The TEA Party: Enough is Enough
I appreciate a good movement as much as the next guy. I love a grassroots swell and a freshly formed band wagon with enough room for even the most armchair of supports and fair weather of fans to hop aboard before the central transfer to the next “big thing.” Give me a bunch of halfcocked concepts and a catchy jingle and I’ll kick back and watch that rickety bucket run itself all the way in to oblivion, joining it’s trendy forefathers in the meme stream graveyard. Couple this with my overt and unabashed distaste for political circus performing and the attention grabbing, politically incorrect if not unapologetic sound bite machines in the Republican parties screaming “fire” in a meat locker, and you’ve got the makings for one of the greatest shows on Earth outside of a back alley snuff film peep show at 50 cents a minute. Unfortunately, the TEA Party, an epitome that gets me literally (No, I did not mean literally) harder than Georgia Pine, is still rolling on down the road despite itself, and again finds itself parked out on street corners and in front of government buildings screaming for…something, anything, if not everything and still nothing.
The Tea Party started in late 2009, but really burst on to the scene in 2010 with Tax Day protests outside anything resembling a government building, including one unfortunate misunderstanding that led 150 people to protest the unfair taxation in this country in front of a Denny’s in Topeka, KS. After some real movement in the pubic eye, and the appearance of the pseudo-homely, folksy tundra wisdom of one near vice president turned reality star, Sarah Palin, the party began to gain political ground. Whatever ground they have been able to grab in the political arenas has been helped as much as it’s been hampered by the very party itself and it’s elected officials and unfortunate choice in public mouthpieces.
It’s all in the campaigning they do as a “party.” If you go to the Tea Party Patriots website, one faction of the now fractured party, you find some of their ideals and what they stand for. Their slogan, or mantra, or whatever you might call it, is as follows:
“A community committed to standing together, shoulder to shoulder, to protect our country and the Constitution upon which we were founded!”
The exclamation point is theirs, not mine. So they are united, they are committed to the Constitution, and they are excited. Ok, maybe they aren’t Tebow excited, but they are pumped enough to outline their mission statement with an implied pounding of fists on desks invented for the purpose of this punchline.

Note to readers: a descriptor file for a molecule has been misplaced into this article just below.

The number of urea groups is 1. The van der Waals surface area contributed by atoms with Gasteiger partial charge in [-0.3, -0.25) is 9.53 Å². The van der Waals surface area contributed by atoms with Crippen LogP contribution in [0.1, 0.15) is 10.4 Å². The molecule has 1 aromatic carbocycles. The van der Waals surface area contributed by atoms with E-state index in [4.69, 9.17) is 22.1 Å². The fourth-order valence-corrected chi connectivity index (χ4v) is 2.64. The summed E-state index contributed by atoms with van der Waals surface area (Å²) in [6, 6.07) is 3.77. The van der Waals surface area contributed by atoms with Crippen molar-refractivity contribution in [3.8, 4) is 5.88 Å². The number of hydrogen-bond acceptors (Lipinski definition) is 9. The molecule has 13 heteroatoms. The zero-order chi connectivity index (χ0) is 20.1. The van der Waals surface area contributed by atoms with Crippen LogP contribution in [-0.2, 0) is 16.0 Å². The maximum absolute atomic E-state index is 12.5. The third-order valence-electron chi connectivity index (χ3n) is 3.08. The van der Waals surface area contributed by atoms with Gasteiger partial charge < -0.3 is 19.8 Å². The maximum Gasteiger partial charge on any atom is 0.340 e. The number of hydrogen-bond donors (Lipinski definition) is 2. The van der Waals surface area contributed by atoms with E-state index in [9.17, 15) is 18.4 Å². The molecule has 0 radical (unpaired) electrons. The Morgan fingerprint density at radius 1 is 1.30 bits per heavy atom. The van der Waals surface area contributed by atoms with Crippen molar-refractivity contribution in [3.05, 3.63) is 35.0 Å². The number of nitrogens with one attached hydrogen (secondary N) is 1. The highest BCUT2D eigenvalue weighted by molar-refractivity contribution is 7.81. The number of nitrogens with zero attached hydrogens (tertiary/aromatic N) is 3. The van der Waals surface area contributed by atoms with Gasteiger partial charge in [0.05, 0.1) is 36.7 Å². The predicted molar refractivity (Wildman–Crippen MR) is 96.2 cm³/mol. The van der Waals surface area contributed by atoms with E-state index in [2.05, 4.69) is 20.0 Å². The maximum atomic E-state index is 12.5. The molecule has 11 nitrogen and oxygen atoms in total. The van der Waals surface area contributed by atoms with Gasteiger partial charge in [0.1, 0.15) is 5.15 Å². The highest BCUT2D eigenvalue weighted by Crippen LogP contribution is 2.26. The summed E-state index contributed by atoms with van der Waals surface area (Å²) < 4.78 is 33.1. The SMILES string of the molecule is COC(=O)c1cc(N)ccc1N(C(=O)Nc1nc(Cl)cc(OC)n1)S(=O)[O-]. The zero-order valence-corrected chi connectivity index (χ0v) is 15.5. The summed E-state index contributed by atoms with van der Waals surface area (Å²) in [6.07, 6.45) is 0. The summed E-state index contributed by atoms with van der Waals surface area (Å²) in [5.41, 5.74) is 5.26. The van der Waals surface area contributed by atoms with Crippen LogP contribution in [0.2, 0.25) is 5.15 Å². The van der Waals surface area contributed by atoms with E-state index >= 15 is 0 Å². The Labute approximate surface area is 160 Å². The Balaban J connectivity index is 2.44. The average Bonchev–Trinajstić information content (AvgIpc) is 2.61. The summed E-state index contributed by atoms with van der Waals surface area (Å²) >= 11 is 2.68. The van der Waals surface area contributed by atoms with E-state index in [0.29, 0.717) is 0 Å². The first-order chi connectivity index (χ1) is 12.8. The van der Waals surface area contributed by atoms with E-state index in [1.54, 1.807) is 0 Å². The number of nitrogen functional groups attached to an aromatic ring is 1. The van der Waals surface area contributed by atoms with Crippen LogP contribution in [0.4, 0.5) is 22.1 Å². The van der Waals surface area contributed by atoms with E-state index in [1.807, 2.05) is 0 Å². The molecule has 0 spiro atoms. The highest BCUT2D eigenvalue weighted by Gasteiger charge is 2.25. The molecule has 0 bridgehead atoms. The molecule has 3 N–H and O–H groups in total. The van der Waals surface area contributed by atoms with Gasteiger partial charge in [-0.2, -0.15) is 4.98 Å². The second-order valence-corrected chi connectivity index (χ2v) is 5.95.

What I have also gathered from my direct contact with these people, is that they are basically Bill O’Reilly, Rush Limbaugh fanboys and girls that would give Glenn Beck a blowjob behind the aforementioned Denny’s if given half a chance. They are fairly fundamentalist, Christian, founding father/log cabin Republican racists, homophobes, and fairly hateful of liberals. Compromise is not an option. If politics was war, these people would happily exercise their God-given right to refuse quarter to liberal soldiers in a second. They think the US is their home, and liberals can fuck off and die. So…I guess they are open to compromise and fresh ideas then? Shoulder to shoulder, I gather, is with like-minded, old white people who are afraid of everything that doesn’t attend their local Evangelical church potluck with casserole in hand every third Sunday after sermon.
Now, before you go thinking that this is just some unsubstantiated claim form some liberal in every derogatory sense of the word, I implore you to shut up and read. This is a library, and you need not be muttering to yourself like an idiot in the stacks. If you’re reading this in a Starbucks, though, then go ahead and laugh you pretentious Berkley trust fund baby because you’re not my demographic either. Grab your summer scarf and your Birkenstocks and walk around the Hashbury with an unearned sense of belonging.
This is some Kung Fu grip G.I. Joe action figure stuff. Facts are included. Fifty-nine percent of all Tea Partiers are male. Only twenty-three percent are under 45, while nearly thirty percent are over 65. Eighty-nine percent are white. Ninety-five percent are either Republican or Independent, while seventy-three percent describe themselves as conservative. Eighty-three percent are either Protestant or Catholic, but oddly (and not surprisingly enough) only thirty-eight percent attend weekly church services. Oh, and fifty-eight percent of them are armed. It’s a passing point, but I felt that with all that other white Christian BS, I needed to complete the cliché trifecta with a reference to being well armed…for protection. Riiiiiiggghhht, “protection.”